• 31 min
    Noam Obermeister on how science advisors learn

    Noam Obermeister on how science advisors learn

    So you want to be a science advisor? The bad news: there aren't really any books, powerpoint presentations or training courses that can teach you the skills you need. The good news: doctoral researcher Noam Obermeister has found out everything he can about the learning journeys of scientists who work with policymakers, both what they learn and how. And he might even be able to tell you if you will sink or swim.
     
    Resources mentioned in this episode
    Twitter thread on science advisors' learning journeys: https://twitter.com/NObermeister/status/1584932780840194048 

    • 43 min
    Geoff Mulgan on how to synthesise knowledge

    Geoff Mulgan on how to synthesise knowledge

    On this podcast, and in the world of science advice studies generally, we spend a lot of time discussing the science-policy interface and what should exist on the 'science' side of it in order to most effectively support policymaking. But Professor Sir Geoff Mulgan asks a different question: what happens on the other side of the interface, when policymakers are landed with a vast array of knowledge, theory and opinion, and have to somehow construct from that — and their own political and economic realities — an intelligible way forward.

    • 41 min
    Barbara Prainsack on ethics advice in a crisis

    Barbara Prainsack on ethics advice in a crisis

    We live in an age of crisis — and the crises that we face are more numerous, more widespread and more overlapping than ever before. In the chaos of high-pressure, life-and-death policymaking, politicians could benefit not just from scientific advice but also from the input of ethicists. That's where Barbara Prainsack, chair of the European Group on Ethics and New Technologies, comes into the picture.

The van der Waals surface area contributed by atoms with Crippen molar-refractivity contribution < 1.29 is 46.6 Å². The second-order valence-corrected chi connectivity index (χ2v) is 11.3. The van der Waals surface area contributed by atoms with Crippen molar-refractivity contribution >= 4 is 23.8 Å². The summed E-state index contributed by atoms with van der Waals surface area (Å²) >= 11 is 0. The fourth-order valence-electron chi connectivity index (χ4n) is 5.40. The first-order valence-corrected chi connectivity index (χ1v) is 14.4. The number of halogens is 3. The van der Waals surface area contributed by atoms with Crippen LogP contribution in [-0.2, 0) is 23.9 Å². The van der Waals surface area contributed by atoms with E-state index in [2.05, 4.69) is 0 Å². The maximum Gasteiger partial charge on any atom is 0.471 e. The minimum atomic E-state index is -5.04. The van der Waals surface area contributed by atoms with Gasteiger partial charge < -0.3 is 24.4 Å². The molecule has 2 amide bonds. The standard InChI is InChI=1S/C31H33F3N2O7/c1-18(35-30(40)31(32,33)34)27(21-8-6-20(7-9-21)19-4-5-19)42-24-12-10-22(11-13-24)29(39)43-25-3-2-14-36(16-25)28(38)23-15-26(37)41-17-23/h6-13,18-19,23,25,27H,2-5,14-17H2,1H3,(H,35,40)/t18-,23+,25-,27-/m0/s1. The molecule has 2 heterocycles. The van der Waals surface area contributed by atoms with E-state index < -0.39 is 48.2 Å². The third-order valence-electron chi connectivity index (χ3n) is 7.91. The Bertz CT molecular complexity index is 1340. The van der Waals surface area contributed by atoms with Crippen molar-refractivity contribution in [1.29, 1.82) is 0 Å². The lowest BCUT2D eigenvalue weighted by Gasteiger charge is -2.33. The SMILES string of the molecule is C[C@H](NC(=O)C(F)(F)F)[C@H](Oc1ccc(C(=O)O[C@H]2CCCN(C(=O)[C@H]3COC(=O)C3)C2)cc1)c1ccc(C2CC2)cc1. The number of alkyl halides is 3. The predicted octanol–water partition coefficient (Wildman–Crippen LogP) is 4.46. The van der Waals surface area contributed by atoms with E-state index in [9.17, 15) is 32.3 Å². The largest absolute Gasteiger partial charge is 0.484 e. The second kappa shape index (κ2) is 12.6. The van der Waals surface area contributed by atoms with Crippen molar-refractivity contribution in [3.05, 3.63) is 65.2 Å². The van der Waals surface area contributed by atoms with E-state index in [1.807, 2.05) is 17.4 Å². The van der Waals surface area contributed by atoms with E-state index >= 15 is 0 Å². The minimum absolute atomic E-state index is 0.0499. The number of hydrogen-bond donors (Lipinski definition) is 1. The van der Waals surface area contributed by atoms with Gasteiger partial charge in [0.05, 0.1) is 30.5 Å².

Resources mentioned in this episode

    Statement on values in times of crisis: https://research-and-innovation.ec.europa.eu/document/1690e112-9826-4ede-811b-fad63167b9d9_en (available from 22 November)


    Evidence review report and Scientific opinion on strategic crisis management in the EU: https://www.sapea.info/crisis/ (available from 22 November)

    • 44 min
    Rebecca Natow on politically-infused evidence use

    Rebecca Natow on politically-infused evidence use

    Evidence is not the exclusive province of science advisors and science advice institutions. And especially in policy areas where those institutions are weak or absent, other forces rush to fill the vacuum: stakeholders, lobbyists, interest groups.
     
    In this epsiode, Dr Rebecca Natow talks to Toby Wardman about federal education policy in the US, a domain that employs a 'negotiated rulemaking' methodology to try to find consensus among many stakeholders — even though scientific input is also legally mandated. The result is a swirling, politically-infused debate around the meaning of both quantitative and qualitative evidence.
     
    Resources mentioned in this episode

    Reexamining the federal role in higher education https://www.tcpress.com/reexamining-the-federal-role-in-higher-education-9780807766767 


    Higher education rulemaking: the politics of creating regulatory policy https://www.press.jhu.edu/books/title/11563/higher-education-rulemaking 

    • 37 min